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The Social Backlog Phenomenon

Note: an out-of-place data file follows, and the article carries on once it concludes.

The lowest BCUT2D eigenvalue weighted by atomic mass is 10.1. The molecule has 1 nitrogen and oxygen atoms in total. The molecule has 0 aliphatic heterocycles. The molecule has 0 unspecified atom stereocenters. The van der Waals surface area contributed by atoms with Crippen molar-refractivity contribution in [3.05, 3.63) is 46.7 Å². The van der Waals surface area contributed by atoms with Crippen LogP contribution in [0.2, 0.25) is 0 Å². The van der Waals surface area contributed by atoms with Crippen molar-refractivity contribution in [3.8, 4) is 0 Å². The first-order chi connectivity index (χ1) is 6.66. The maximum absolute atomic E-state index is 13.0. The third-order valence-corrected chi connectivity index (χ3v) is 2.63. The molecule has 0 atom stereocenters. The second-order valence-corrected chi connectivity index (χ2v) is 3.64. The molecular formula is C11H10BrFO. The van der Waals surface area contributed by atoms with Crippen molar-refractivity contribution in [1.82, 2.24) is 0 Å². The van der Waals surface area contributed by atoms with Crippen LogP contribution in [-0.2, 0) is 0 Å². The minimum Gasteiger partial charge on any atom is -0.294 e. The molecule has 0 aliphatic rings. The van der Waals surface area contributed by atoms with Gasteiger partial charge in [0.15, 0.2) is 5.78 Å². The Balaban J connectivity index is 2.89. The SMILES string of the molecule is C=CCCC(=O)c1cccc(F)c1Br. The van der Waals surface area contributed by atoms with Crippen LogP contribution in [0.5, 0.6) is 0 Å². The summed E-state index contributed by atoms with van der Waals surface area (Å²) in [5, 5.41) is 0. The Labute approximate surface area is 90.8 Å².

The term "backlog" has really grown in discussions about electronic gaming over the past few years, like... well, like a backlog (as many of us can attest). The pandemic, though, seems to have brought the subject to the forefront - I've certainly brought it up in here more than a few times. Starting around the summer of 2020, dozens of articles began to appear about how and why (or why not) one should go about "defeating" (or "tackling" or "taking on") their backlog. Interestingly, as above, the choice of verb is often a violent or confrontative one, suggesting that the games that once intrigued us enough to purchase have themselves become bosses to fight. Again, I am guilty of this myself, largely due to cultural osmosis, but recently I used the term "backlog journey," which is closer to how I really feel about the subject. I get to experience these games for the first time, I'm neither trying to achieve a high score in "lifetime games played," nor am I trying to "declutter" the games I've amassed - although I'd be lying if I said that neither of these were lurking somewhere in the shadows behind my motivations. It's certainly not from a desire to "get my money's worth," as nearly all of these games were purchased used (if physical) or during massive discount sales (for digital copies), and I'm sure this to be the case for many of my fellow "backlogged" - it's hard to feel guilty about a game impulse-bought during a Steam, PSN, or GOG sale when you paid less than you would for a half-decent sandwich. The ubiquity of these sales are a major reason backlogs are finally receiving notice: when games are on sale so often, no one can keep up with what they're buying, so we can assume that anyone who takes part in electronic gaming is just as susceptible to backloggery as we are. This has led to an interesting direction that's caught on in recent years: making our backlogs public.